Can an increase in waist circumference determine cardiovascular risk, separate from weight loss or gain?
Obesity is a predominant risk factor for both cardiovascular disease and metabolic disorders. Even a modest weight loss of about 5 to 10 percent is proven to reduce future complications. Also, a patient with diabetes will better manage their glucose levels by reducing their weight. An individual’s BMI and waist circumference are usually used to determine if they have obesity or face any adiposity-related risks. Previously, behavioral weight-loss trials regularly used waist circumference; however, they lacked correlation to weight loss’s effects on different health outcomes. This study adds data linking increases in one’s waist circumference to subsequent cardiovascular outcomes. This study connects these two regardless of weight loss or weight gain in behavioral treatment.
The Action for Health in Diabetes was a randomized controlled trial called Look AHEAD. This trial’s primary outcome was to compare the effects of intensive lifestyle and diabetes support and education on cardiovascular disease among patients with either overweight or obesity and type 2 diabetes. The secondary outcomes were done to assess the association between an individual’s change in weight, weight circumference, and cardiovascular disease outcomes. Researchers evaluated three different endpoints using cox proportional hazard regression models. All three sets were adjusted for other factors. Kaplan Meier plots by randomization were used to show the differences in event rates over follow-up. A p-value of 0.05 was used to determine significance for all of the tests.
Five hundred fifty-five participants were excluded from the study, leaving the Look AHEAD trial final total of 4,590 participants. There were 2,260 participants in the diabetes support and education arm and 2,330 participants in the intensive lifestyle intervention arm. Cardiovascular outcomes did not vary within the diabetes support and education arm. Intensive lifestyle intervention arm participants with increased waist circumference had an increased risk of primary outcomes, regardless of weight loss (hazard ratio: 1.55 [95% CI: 1.11-2.17]) or weight gain (hazard ratio: 1.76 [95% CI: 1.07-2.89]). The intensive lifestyle intervention arm participants with increased WC also had increased risk of secondary outcomes (overall P < 0.01) relative to lifestyle intervention participants who reduced both weight and waist circumference, and relative to the support and education arm participants.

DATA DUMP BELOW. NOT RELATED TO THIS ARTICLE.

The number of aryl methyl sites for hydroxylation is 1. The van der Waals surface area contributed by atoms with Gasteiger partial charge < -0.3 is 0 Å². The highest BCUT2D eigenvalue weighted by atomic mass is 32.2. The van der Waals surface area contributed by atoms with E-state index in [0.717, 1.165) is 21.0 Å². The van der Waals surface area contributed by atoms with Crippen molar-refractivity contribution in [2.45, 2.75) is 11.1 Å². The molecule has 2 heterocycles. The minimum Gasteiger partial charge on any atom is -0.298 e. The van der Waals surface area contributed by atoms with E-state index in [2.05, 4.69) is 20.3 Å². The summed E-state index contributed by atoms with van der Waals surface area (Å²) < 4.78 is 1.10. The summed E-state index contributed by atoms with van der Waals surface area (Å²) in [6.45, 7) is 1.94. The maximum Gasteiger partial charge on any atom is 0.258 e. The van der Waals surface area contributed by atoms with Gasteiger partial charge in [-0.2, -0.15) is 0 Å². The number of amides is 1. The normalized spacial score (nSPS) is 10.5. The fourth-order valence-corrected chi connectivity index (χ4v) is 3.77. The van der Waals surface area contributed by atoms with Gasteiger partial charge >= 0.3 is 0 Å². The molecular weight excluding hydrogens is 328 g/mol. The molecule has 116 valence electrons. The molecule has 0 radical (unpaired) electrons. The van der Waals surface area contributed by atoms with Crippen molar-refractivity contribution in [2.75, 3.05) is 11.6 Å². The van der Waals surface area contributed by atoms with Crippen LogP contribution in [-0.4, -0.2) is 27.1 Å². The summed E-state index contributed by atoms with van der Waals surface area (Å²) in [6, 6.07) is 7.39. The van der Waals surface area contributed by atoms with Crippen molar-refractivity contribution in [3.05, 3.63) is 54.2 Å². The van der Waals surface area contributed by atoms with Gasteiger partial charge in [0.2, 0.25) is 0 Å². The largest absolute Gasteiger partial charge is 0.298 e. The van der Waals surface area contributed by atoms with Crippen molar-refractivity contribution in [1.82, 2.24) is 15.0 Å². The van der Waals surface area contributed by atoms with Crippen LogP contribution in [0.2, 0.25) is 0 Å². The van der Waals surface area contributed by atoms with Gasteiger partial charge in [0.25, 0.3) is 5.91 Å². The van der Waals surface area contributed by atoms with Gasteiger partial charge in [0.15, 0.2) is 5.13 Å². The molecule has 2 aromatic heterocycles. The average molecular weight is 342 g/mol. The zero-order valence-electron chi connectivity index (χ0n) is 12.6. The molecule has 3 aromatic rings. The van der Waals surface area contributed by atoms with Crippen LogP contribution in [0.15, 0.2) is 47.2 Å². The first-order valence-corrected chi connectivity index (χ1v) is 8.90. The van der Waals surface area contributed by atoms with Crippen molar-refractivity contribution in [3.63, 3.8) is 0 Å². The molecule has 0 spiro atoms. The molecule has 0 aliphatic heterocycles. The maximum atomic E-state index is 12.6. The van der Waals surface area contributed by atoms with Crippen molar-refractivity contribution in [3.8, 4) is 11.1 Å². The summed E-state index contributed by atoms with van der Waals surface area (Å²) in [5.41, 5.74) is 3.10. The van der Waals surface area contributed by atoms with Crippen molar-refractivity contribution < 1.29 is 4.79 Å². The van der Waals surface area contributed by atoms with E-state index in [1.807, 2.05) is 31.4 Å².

It is safe to state that the findings are more evident with the secondary outcomes. A beneficial clinical conclusion cannot be drawn from the primary outcome. Future studies should be done to compare two specific lifestyle interventions concerning waist circumference. The researchers should determine if a reduction in waist circumference separate from general weight loss represents a distinct process that reduces cardiovascular risk.
- Central adipose body fat is associated with cardiometabolic disease.
- Individuals with increased waist circumference were linked to having an increased risk of cardiovascular events.
- Patients with type 2 diabetes can have cardiovascular benefits from modest weight loss.
Olson KL, Neiberg RH, Espeland MA, et al. Waist Circumference Change During Intensive Lifestyle Intervention and Cardiovascular Morbidity and Mortality in the Look AHEAD Obesity
Alexandria Bartley, PharmD. Candidate, Florida Agricultural & Mechanical University, College of Pharmacy and Pharmaceutical Sciences